I’m very pleased to be speaking today with my good Twitter friend and travel aficionado Francoise. She’s behind the popular travel website Cult of Travel. You’ll find her (@cultoftravel) and I (@andrewghayes) blethering away on Twitter many days.
So here’s to more good conversation….
Why don’t you introduce yourself?
Hi there, my name is Francoise Methot and I have to admit that I’m a travaholic. I caught the travel bug as a side effect of leaving a job that required extensive travel. It didn’t take me long to realize that my favorite part of the job had been the traveling! After stints consulting, and working as an analyst, I decided to escape the cubicle farm for good and try my luck at writing and web development with a large dose of travel thrown in. Thus Cult of Travel was born.
At the moment, I’m in Athens on the tail end of a 5 month journey that’s taken me through Lebanon, Syria, Turkey, Georgia, Egypt and now Greece. I’ll soon be back in Canada for what I hope will only be a short break before my next adventure.
What were the reasons that were behind your leap into the world of (almost) full time travel?
It was during my late 30’s when I had a classic “now or never” moment. I had had a very successful career in my 20’s and early 30’s, though I came out of that world feeling like I had been running around chasing someone else’s dream. It took a few more years dabbling in nine-to-five jobs before I had the courage to cut the corporate umbilical cord and jump into the world of long-term travel.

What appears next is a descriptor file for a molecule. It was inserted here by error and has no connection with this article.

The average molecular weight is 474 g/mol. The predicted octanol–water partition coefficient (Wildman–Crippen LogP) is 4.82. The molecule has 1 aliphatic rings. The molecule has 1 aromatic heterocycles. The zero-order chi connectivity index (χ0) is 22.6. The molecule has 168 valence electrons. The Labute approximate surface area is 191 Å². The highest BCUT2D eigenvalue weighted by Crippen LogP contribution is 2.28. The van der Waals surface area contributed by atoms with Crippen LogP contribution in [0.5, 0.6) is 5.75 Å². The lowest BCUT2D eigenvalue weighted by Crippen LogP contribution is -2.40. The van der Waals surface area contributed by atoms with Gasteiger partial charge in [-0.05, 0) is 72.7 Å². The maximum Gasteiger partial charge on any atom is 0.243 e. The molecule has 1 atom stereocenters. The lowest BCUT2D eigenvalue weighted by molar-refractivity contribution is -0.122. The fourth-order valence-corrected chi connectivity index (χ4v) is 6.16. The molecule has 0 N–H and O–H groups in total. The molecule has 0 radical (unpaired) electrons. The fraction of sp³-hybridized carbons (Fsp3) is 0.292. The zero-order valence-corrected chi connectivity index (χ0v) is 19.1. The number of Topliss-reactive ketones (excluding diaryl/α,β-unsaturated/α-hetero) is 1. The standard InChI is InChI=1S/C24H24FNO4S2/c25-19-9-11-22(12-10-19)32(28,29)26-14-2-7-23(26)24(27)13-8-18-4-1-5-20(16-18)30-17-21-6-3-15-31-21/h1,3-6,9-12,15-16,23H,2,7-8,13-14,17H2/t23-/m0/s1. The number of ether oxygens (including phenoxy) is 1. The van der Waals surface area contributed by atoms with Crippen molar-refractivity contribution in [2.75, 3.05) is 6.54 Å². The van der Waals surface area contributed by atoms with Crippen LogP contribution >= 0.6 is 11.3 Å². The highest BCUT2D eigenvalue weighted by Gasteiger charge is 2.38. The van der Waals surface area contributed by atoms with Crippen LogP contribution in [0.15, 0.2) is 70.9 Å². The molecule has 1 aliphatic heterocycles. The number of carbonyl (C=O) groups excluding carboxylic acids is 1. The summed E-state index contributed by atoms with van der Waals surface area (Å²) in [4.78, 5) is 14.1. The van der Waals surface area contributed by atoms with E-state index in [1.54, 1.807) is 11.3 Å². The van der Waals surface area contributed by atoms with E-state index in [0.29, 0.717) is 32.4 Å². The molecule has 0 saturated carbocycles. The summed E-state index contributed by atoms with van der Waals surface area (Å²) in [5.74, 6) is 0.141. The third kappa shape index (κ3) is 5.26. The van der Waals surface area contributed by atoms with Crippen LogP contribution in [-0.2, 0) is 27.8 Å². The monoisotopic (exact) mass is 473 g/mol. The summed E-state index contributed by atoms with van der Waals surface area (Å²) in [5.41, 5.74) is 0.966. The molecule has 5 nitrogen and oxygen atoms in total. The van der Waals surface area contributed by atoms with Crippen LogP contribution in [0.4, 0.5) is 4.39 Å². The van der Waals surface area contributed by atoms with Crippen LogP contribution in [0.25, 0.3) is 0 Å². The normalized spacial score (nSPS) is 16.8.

Ishak Pasa Palace, Eatern Turkey
How long have you been on the road? If you could go back in time and tell yourself a few lessons learned before you left, what would they be?
I’ve been on the road for 5 absolutely amazing months at this point. I rarely have regrets, and, no matter how much or how long one travels, there’s always something new to learn and new challenges to overcome.
Though, given the opportunity, there are two things I would do differently on this trip. First, I would not count on easily finding reliable, stable internet access, even in big, modern cities. The second, would be to be more diligent in keeping a journal to compensate for the above.
For the first time, I decided to become a digital nomad and bring my laptop computer and had all the best intentions to work on my web site. Internet access, though never difficult to find, was extremely slow or unreliable in many places. Many evenings I was limited to just checking email and updating my Twitter account. Looking back, using Twitter to record my thoughts and impressions as I wandered was an interesting experiment. There’s now a live record of my adventures, all in short, 140 character, installments!
Tell us more about the Cult of Travel. Is cult your version of a Seth Godin ‘tribe’?
I never thought of that; however, Cult of Travel’s vision has much in common with Seth Godin’s definition of a tribe. Especially if we take his view that a tribe offers something others want. Who doesn’t want to travel? The idea for Cult of Travel came to me when I was feeling a bit alone in my travel obsession. After spending many hours-days-years feeding my wanderlust surfing travel web sites, I figured why not start one of my own?